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ISMAIL GULJEE IN MEMORIAM [Speech at Lahore Arts Council, Lahore, 14 Jan 2008.] We are a special breed of carnivores; we have begun to devour the flesh of our own artists.

Anyone who knew Guljee sahib must have been revolted by the cruel manner of his death. It was not simply a violation of a person, of a human body; it was the suffocation of a creative mind.
What a person, and what a mind!
I became aware of Guljee sahib in 1966 when I noticed a large mural of his - a rural scene with a caparisoned camel – on the wall of the United bank branch in the then Intercontinental Hotel in Karachi. My next encounter was in Lahore where, in the drawing room of my cousin Abida Hussain, I attended the unveiling of the portrait of her done by Guljee sahib. It would have been difficult for anyone to have detected that it had not been done from life, but from coloured transparencies of her.
Gradually, as I saw more and more of Guljee sahib’s work, I became an admirer of his dexterity, his versatility and – I have to confess – his superb sense of showmanship. No artist could advertise himself with the same self-confident aplomb, and certainly there has never been any artist who had more talents to advertise.
By the 1970s, Guljee sahib had moved from painting into portraiture – on canvas, in line, and in stone. Perhaps his most famous such venture was his portrait of the late Aga Khan III, done in lapis lazuli. I saw it soon after Guljee had completed it. He had brought it to a friend’s house in Islamabad where I happened to be staying at the time.
Guljee sahib brought it out of his car, propped it on a sofa and then before we were allowed to see it, he swabbed its surface with a damp towel so that the marbled face of his spiritual leader could sparkle and shine. Rather irreverently, it brought to mind an image of a boxer being revived between rounds by his attendant.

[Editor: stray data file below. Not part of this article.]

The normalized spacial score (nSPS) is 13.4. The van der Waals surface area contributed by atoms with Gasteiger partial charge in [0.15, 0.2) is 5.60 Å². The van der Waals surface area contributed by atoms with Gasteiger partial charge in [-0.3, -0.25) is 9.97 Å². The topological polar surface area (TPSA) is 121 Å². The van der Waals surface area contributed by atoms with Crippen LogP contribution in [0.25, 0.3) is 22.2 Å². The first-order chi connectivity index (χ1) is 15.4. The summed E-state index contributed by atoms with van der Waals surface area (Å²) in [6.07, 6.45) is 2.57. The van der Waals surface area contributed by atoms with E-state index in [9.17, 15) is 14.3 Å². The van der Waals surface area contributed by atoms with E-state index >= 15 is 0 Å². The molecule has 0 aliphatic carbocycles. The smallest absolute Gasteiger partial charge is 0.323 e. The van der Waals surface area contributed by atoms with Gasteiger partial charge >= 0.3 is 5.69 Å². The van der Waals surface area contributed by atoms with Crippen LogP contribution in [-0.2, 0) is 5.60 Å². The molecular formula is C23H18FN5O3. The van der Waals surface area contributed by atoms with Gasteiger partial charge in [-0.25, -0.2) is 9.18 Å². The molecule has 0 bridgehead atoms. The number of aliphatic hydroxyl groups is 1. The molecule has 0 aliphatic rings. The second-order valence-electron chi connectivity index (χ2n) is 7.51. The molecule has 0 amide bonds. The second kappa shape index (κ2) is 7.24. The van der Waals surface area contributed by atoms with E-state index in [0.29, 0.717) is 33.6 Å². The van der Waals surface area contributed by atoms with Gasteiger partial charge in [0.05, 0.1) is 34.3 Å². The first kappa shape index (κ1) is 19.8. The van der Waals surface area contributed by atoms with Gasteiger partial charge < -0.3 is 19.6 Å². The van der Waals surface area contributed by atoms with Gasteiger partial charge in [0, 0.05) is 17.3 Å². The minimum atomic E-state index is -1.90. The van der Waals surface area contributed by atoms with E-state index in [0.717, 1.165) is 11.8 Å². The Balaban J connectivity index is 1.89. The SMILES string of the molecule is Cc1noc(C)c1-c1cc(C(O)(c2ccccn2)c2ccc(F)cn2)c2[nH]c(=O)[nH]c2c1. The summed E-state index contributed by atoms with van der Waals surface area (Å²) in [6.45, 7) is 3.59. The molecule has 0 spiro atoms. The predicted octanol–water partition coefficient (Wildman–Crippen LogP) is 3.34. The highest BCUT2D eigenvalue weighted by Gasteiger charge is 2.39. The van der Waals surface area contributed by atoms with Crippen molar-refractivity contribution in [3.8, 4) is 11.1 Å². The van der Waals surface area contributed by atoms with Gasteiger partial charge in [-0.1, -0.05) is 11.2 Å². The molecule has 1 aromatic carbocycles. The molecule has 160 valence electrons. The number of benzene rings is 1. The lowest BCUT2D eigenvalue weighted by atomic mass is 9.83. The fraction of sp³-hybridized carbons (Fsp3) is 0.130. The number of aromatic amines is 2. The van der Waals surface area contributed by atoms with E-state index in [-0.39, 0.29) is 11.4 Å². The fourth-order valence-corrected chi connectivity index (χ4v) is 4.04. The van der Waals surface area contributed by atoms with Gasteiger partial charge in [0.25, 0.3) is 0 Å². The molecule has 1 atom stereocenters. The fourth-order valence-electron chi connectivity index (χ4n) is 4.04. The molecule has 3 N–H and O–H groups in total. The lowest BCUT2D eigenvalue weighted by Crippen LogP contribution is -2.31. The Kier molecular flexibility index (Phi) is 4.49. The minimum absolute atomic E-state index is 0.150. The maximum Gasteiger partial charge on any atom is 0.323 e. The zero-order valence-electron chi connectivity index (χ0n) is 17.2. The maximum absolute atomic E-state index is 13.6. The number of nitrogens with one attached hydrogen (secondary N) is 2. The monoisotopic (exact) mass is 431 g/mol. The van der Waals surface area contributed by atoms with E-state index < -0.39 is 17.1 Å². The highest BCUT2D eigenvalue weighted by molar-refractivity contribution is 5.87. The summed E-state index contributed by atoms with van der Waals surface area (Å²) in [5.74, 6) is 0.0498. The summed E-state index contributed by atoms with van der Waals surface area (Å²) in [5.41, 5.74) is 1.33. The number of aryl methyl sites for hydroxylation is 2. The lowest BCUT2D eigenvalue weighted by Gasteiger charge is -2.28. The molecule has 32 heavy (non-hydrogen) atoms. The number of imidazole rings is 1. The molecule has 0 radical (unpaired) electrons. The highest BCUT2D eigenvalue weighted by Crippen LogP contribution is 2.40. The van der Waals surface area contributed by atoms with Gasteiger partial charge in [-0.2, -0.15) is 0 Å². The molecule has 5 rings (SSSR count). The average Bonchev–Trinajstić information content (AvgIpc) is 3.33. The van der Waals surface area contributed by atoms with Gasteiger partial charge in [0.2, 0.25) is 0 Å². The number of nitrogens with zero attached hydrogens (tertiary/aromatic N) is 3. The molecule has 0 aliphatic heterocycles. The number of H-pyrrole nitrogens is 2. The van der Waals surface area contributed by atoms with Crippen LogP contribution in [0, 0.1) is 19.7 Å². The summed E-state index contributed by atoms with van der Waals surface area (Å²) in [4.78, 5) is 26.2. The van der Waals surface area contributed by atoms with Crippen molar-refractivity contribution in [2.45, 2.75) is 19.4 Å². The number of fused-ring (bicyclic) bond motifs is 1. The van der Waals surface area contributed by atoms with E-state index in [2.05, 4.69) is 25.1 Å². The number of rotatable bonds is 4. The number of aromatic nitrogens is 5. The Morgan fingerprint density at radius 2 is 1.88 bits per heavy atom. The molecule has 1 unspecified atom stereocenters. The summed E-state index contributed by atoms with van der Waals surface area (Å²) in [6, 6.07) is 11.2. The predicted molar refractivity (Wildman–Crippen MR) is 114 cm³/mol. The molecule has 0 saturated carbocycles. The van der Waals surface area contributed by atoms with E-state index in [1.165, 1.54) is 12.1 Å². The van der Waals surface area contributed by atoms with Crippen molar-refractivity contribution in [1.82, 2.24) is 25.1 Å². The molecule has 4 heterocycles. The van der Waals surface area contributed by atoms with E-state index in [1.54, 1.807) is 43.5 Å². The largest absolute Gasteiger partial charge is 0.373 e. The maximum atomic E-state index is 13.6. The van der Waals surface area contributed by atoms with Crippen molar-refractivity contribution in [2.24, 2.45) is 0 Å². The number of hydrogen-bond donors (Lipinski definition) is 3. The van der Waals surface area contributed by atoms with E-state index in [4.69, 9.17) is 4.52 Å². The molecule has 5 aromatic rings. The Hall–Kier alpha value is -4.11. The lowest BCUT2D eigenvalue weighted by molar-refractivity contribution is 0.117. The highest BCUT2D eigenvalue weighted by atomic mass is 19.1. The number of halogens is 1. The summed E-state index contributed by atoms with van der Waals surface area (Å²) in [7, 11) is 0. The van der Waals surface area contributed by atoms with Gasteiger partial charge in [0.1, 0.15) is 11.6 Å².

Guljee sahib discovered Islam like most of us have done late in life. Shakir sahib had already begun his forays into technicolour calligraphy by then, as had Sadequain. Both had been commissioned by the then Commissioner Mr Mukhtar Masood to contribute to the Bait-ul-Quran in the renovated Punjab Public Library. Sadequain’s piece was on the ground floor, and Shakir sahib’s on the first floor. If one stood on the staircase, one could see both simultaneously and could admire at a stroke, the genius of both these formidable artists of our country.
After their death, the only artist of comparable stature was Guljee sahib. His prodigious output, his sheer virtuosity, his breadth of imagination, and his remarkable ability to convert ideas into fluid form were unique. His work is visible everywhere in Pakistan, and that is just how it should be, for he was an artist of national stature and significance.
I last met Guljee sahib here in the Lahore Arts Council where he had come to participate in the Old Masters, New Voices exhibition. Amin Guljee was also invited, except that I was not sure which who belonged to which generation. For me, Guljee sahib represented both the Old Masters and the New Voices, for he was both immeasurably old and at the same time perennially young.
Even though Guljee sahib has gone in a brutal manner that was a negation of his very life-enhancing temperament, Guljee sahib will and must always remain an integral part of artistic corpus.
He had too many friends to be forgotten, and he was too well-loved by his admirers to be relegated to history.
If Guljee sahib did have an enemy in life, it was Time. He needed but was denied time enough to do everything he wanted to.
The other enemy he had was Death.
Oscar Wilde once wrote in his Ballad of Reading Goal:
Yet each man kills the thing he loves
By each let this be heard,
Some do it with a bitter look,
Some with a flattering word,
the coward does it with a kiss,
The brave man with a sword!
We have seen an artist we all loved being killed, not with a kiss or a sword, but with a plastic bag and with plastic twine.
In that one untimely assassination, Guljee sahib alone did not die. Our reputation and self-respect as a tolerant, culturally mature society suffered a death-blow. It is a national trauma from which all of us who remain should endeavour to recover.
14 January 2008
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